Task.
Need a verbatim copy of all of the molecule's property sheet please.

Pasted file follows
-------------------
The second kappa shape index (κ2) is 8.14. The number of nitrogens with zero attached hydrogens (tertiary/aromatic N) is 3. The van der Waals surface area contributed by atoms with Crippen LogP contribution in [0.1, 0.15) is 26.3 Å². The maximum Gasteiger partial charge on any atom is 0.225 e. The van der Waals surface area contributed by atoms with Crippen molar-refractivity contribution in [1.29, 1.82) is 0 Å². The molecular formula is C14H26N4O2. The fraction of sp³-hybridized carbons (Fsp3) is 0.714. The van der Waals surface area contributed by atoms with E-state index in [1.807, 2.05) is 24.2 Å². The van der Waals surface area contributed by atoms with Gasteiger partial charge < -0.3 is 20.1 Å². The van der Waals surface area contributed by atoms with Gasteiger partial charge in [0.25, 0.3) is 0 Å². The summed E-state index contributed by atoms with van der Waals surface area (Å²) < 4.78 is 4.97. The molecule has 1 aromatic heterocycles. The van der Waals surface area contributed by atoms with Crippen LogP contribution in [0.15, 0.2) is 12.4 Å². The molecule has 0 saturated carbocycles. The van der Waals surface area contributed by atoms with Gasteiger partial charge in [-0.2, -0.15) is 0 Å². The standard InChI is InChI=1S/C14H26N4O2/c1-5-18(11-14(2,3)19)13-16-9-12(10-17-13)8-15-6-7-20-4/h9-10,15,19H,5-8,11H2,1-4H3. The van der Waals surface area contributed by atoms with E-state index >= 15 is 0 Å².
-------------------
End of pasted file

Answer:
The second kappa shape index (κ2) is 8.14. The number of nitrogens with zero attached hydrogens (tertiary/aromatic N) is 3. The van der Waals surface area contributed by atoms with Crippen LogP contribution in [0.1, 0.15) is 26.3 Å². The maximum Gasteiger partial charge on any atom is 0.225 e. The van der Waals surface area contributed by atoms with Crippen molar-refractivity contribution in [1.29, 1.82) is 0 Å². The molecular formula is C14H26N4O2. The fraction of sp³-hybridized carbons (Fsp3) is 0.714. The van der Waals surface area contributed by atoms with E-state index in [1.807, 2.05) is 24.2 Å². The van der Waals surface area contributed by atoms with Gasteiger partial charge < -0.3 is 20.1 Å². The van der Waals surface area contributed by atoms with Gasteiger partial charge in [0.25, 0.3) is 0 Å². The summed E-state index contributed by atoms with van der Waals surface area (Å²) < 4.78 is 4.97. The molecule has 1 aromatic heterocycles. The van der Waals surface area contributed by atoms with Crippen LogP contribution in [0.15, 0.2) is 12.4 Å². The molecule has 0 saturated carbocycles. The van der Waals surface area contributed by atoms with Gasteiger partial charge in [-0.2, -0.15) is 0 Å². The standard InChI is InChI=1S/C14H26N4O2/c1-5-18(11-14(2,3)19)13-16-9-12(10-17-13)8-15-6-7-20-4/h9-10,15,19H,5-8,11H2,1-4H3. The van der Waals surface area contributed by atoms with E-state index >= 15 is 0 Å².